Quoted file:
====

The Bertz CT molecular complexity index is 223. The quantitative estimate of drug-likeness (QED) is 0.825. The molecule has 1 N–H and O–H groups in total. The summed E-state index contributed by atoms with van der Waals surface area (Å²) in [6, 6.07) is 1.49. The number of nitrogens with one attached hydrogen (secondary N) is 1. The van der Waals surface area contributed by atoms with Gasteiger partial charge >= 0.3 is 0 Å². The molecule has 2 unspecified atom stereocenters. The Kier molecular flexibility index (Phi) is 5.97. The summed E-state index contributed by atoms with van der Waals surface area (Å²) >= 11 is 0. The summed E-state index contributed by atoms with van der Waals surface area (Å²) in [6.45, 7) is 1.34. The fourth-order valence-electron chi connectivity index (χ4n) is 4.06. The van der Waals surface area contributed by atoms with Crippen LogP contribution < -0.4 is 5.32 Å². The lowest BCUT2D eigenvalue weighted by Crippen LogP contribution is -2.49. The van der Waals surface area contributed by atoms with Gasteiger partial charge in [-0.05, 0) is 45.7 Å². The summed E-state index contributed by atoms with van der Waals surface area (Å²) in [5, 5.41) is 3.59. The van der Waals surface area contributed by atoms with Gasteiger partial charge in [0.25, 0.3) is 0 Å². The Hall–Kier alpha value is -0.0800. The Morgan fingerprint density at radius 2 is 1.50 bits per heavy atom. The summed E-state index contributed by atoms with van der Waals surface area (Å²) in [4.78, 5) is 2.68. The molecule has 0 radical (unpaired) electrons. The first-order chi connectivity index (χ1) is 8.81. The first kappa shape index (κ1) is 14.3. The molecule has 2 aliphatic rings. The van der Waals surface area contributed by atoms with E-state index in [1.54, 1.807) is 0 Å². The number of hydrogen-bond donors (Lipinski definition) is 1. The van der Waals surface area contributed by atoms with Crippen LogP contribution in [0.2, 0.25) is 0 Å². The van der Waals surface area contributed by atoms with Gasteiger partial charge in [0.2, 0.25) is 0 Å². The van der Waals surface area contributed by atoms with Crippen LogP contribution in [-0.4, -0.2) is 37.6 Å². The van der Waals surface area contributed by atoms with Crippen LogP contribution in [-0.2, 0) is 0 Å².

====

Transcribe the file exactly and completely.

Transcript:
The Bertz CT molecular complexity index is 223. The quantitative estimate of drug-likeness (QED) is 0.825. The molecule has 1 N–H and O–H groups in total. The summed E-state index contributed by atoms with van der Waals surface area (Å²) in [6, 6.07) is 1.49. The number of nitrogens with one attached hydrogen (secondary N) is 1. The van der Waals surface area contributed by atoms with Gasteiger partial charge >= 0.3 is 0 Å². The molecule has 2 unspecified atom stereocenters. The Kier molecular flexibility index (Phi) is 5.97. The summed E-state index contributed by atoms with van der Waals surface area (Å²) >= 11 is 0. The summed E-state index contributed by atoms with van der Waals surface area (Å²) in [6.45, 7) is 1.34. The fourth-order valence-electron chi connectivity index (χ4n) is 4.06. The van der Waals surface area contributed by atoms with Crippen LogP contribution < -0.4 is 5.32 Å². The lowest BCUT2D eigenvalue weighted by Crippen LogP contribution is -2.49. The van der Waals surface area contributed by atoms with Gasteiger partial charge in [-0.05, 0) is 45.7 Å². The summed E-state index contributed by atoms with van der Waals surface area (Å²) in [5, 5.41) is 3.59. The van der Waals surface area contributed by atoms with Gasteiger partial charge in [0.25, 0.3) is 0 Å². The Hall–Kier alpha value is -0.0800. The Morgan fingerprint density at radius 2 is 1.50 bits per heavy atom. The summed E-state index contributed by atoms with van der Waals surface area (Å²) in [4.78, 5) is 2.68. The molecule has 0 radical (unpaired) electrons. The first-order chi connectivity index (χ1) is 8.81. The first kappa shape index (κ1) is 14.3. The molecule has 2 aliphatic rings. The van der Waals surface area contributed by atoms with E-state index in [1.54, 1.807) is 0 Å². The number of hydrogen-bond donors (Lipinski definition) is 1. The van der Waals surface area contributed by atoms with Crippen LogP contribution in [0.2, 0.25) is 0 Å². The van der Waals surface area contributed by atoms with Gasteiger partial charge in [0.2, 0.25) is 0 Å². The van der Waals surface area contributed by atoms with Crippen LogP contribution in [-0.4, -0.2) is 37.6 Å². The van der Waals surface area contributed by atoms with Crippen LogP contribution in [-0.2, 0) is 0 Å².